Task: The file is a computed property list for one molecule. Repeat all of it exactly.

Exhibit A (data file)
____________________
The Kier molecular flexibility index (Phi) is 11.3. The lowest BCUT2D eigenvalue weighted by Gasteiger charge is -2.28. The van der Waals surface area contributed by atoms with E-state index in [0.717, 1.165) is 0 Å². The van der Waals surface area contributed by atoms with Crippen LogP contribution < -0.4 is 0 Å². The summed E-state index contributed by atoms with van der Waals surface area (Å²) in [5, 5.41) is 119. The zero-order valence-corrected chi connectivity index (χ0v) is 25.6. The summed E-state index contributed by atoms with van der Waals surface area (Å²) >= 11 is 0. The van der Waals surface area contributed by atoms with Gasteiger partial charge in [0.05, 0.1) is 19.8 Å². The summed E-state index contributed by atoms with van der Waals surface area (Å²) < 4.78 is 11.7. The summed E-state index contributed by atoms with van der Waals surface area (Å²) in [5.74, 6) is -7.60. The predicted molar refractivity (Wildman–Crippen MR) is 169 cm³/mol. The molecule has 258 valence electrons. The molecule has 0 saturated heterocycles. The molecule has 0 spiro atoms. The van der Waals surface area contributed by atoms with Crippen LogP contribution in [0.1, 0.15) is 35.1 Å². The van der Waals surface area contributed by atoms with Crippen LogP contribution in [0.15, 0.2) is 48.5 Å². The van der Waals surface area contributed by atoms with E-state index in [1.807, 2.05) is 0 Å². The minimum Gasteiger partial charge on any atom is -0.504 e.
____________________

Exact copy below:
The Kier molecular flexibility index (Phi) is 11.3. The lowest BCUT2D eigenvalue weighted by Gasteiger charge is -2.28. The van der Waals surface area contributed by atoms with E-state index in [0.717, 1.165) is 0 Å². The van der Waals surface area contributed by atoms with Crippen LogP contribution < -0.4 is 0 Å². The summed E-state index contributed by atoms with van der Waals surface area (Å²) in [5, 5.41) is 119. The zero-order valence-corrected chi connectivity index (χ0v) is 25.6. The summed E-state index contributed by atoms with van der Waals surface area (Å²) >= 11 is 0. The van der Waals surface area contributed by atoms with Gasteiger partial charge in [0.05, 0.1) is 19.8 Å². The summed E-state index contributed by atoms with van der Waals surface area (Å²) < 4.78 is 11.7. The summed E-state index contributed by atoms with van der Waals surface area (Å²) in [5.74, 6) is -7.60. The predicted molar refractivity (Wildman–Crippen MR) is 169 cm³/mol. The molecule has 258 valence electrons. The molecule has 0 saturated heterocycles. The molecule has 0 spiro atoms. The van der Waals surface area contributed by atoms with Crippen LogP contribution in [0.1, 0.15) is 35.1 Å². The van der Waals surface area contributed by atoms with Crippen LogP contribution in [0.15, 0.2) is 48.5 Å². The van der Waals surface area contributed by atoms with E-state index in [1.807, 2.05) is 0 Å². The minimum Gasteiger partial charge on any atom is -0.504 e.